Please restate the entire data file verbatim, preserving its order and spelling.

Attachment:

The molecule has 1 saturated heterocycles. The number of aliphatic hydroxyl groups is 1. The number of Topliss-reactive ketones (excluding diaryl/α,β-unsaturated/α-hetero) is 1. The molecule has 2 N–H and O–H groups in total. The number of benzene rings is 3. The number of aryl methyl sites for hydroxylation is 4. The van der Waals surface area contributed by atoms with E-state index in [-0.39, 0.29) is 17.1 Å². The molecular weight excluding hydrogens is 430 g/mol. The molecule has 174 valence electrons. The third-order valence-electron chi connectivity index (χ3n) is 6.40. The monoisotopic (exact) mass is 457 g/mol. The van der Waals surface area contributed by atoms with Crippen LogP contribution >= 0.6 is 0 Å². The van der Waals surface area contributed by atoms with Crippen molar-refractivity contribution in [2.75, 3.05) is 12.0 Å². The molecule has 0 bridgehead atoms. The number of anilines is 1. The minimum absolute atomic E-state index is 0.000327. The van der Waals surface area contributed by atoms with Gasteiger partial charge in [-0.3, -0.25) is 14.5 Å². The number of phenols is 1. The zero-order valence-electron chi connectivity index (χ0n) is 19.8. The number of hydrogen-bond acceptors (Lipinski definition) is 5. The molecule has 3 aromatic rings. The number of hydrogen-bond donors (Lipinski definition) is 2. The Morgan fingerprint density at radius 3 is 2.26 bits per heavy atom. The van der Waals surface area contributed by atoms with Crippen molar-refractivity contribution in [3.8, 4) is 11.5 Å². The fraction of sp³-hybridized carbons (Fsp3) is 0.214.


The molecule has 1 saturated heterocycles. The number of aliphatic hydroxyl groups is 1. The number of Topliss-reactive ketones (excluding diaryl/α,β-unsaturated/α-hetero) is 1. The molecule has 2 N–H and O–H groups in total. The number of benzene rings is 3. The number of aryl methyl sites for hydroxylation is 4. The van der Waals surface area contributed by atoms with E-state index in [-0.39, 0.29) is 17.1 Å². The molecular weight excluding hydrogens is 430 g/mol. The molecule has 174 valence electrons. The third-order valence-electron chi connectivity index (χ3n) is 6.40. The monoisotopic (exact) mass is 457 g/mol. The van der Waals surface area contributed by atoms with Crippen LogP contribution >= 0.6 is 0 Å². The van der Waals surface area contributed by atoms with Crippen molar-refractivity contribution in [2.75, 3.05) is 12.0 Å². The molecule has 0 bridgehead atoms. The number of anilines is 1. The minimum absolute atomic E-state index is 0.000327. The van der Waals surface area contributed by atoms with Gasteiger partial charge in [-0.3, -0.25) is 14.5 Å². The number of phenols is 1. The zero-order valence-electron chi connectivity index (χ0n) is 19.8. The number of hydrogen-bond acceptors (Lipinski definition) is 5. The molecule has 3 aromatic rings. The number of hydrogen-bond donors (Lipinski definition) is 2. The Morgan fingerprint density at radius 3 is 2.26 bits per heavy atom. The van der Waals surface area contributed by atoms with Crippen molar-refractivity contribution in [3.8, 4) is 11.5 Å². The fraction of sp³-hybridized carbons (Fsp3) is 0.214.